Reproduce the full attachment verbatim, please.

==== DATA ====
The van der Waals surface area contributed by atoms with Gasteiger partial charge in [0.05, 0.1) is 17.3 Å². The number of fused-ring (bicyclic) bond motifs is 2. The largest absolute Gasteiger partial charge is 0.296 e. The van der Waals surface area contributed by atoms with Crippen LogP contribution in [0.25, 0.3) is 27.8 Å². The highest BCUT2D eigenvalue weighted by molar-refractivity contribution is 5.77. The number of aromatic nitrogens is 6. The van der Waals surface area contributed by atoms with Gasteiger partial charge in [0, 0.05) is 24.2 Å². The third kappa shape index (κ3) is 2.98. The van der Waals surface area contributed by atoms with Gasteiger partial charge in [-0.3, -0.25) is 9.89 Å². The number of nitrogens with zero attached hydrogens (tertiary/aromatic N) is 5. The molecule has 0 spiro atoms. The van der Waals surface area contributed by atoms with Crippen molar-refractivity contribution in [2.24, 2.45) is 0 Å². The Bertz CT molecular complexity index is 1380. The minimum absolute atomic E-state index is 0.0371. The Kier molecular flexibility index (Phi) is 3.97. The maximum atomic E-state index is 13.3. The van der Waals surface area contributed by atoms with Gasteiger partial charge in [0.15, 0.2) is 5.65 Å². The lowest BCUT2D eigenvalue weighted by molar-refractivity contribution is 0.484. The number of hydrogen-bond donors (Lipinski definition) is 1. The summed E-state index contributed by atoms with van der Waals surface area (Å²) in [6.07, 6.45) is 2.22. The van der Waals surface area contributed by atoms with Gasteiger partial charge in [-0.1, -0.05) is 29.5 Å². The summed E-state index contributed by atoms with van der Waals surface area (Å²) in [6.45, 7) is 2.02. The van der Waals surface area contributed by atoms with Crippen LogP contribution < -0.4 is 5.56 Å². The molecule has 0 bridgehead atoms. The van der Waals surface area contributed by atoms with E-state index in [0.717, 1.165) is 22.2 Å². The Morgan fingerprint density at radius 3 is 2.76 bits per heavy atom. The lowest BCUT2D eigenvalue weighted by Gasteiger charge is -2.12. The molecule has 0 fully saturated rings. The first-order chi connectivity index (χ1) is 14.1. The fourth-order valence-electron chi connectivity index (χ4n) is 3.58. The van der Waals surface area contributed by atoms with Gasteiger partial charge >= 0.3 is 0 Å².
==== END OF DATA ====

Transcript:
The van der Waals surface area contributed by atoms with Gasteiger partial charge in [0.05, 0.1) is 17.3 Å². The number of fused-ring (bicyclic) bond motifs is 2. The largest absolute Gasteiger partial charge is 0.296 e. The van der Waals surface area contributed by atoms with Crippen LogP contribution in [0.25, 0.3) is 27.8 Å². The highest BCUT2D eigenvalue weighted by molar-refractivity contribution is 5.77. The number of aromatic nitrogens is 6. The van der Waals surface area contributed by atoms with Gasteiger partial charge in [0, 0.05) is 24.2 Å². The third kappa shape index (κ3) is 2.98. The van der Waals surface area contributed by atoms with Gasteiger partial charge in [-0.3, -0.25) is 9.89 Å². The number of nitrogens with zero attached hydrogens (tertiary/aromatic N) is 5. The molecule has 0 spiro atoms. The van der Waals surface area contributed by atoms with Crippen molar-refractivity contribution in [2.24, 2.45) is 0 Å². The Bertz CT molecular complexity index is 1380. The minimum absolute atomic E-state index is 0.0371. The Kier molecular flexibility index (Phi) is 3.97. The maximum atomic E-state index is 13.3. The van der Waals surface area contributed by atoms with Gasteiger partial charge in [0.15, 0.2) is 5.65 Å². The lowest BCUT2D eigenvalue weighted by molar-refractivity contribution is 0.484. The number of hydrogen-bond donors (Lipinski definition) is 1. The summed E-state index contributed by atoms with van der Waals surface area (Å²) in [6.07, 6.45) is 2.22. The van der Waals surface area contributed by atoms with Gasteiger partial charge in [-0.1, -0.05) is 29.5 Å². The summed E-state index contributed by atoms with van der Waals surface area (Å²) in [6.45, 7) is 2.02. The van der Waals surface area contributed by atoms with Crippen LogP contribution < -0.4 is 5.56 Å². The molecule has 0 bridgehead atoms. The van der Waals surface area contributed by atoms with E-state index in [0.717, 1.165) is 22.2 Å². The Morgan fingerprint density at radius 3 is 2.76 bits per heavy atom. The lowest BCUT2D eigenvalue weighted by Gasteiger charge is -2.12. The molecule has 0 fully saturated rings. The first-order chi connectivity index (χ1) is 14.1. The fourth-order valence-electron chi connectivity index (χ4n) is 3.58. The van der Waals surface area contributed by atoms with Gasteiger partial charge >= 0.3 is 0 Å².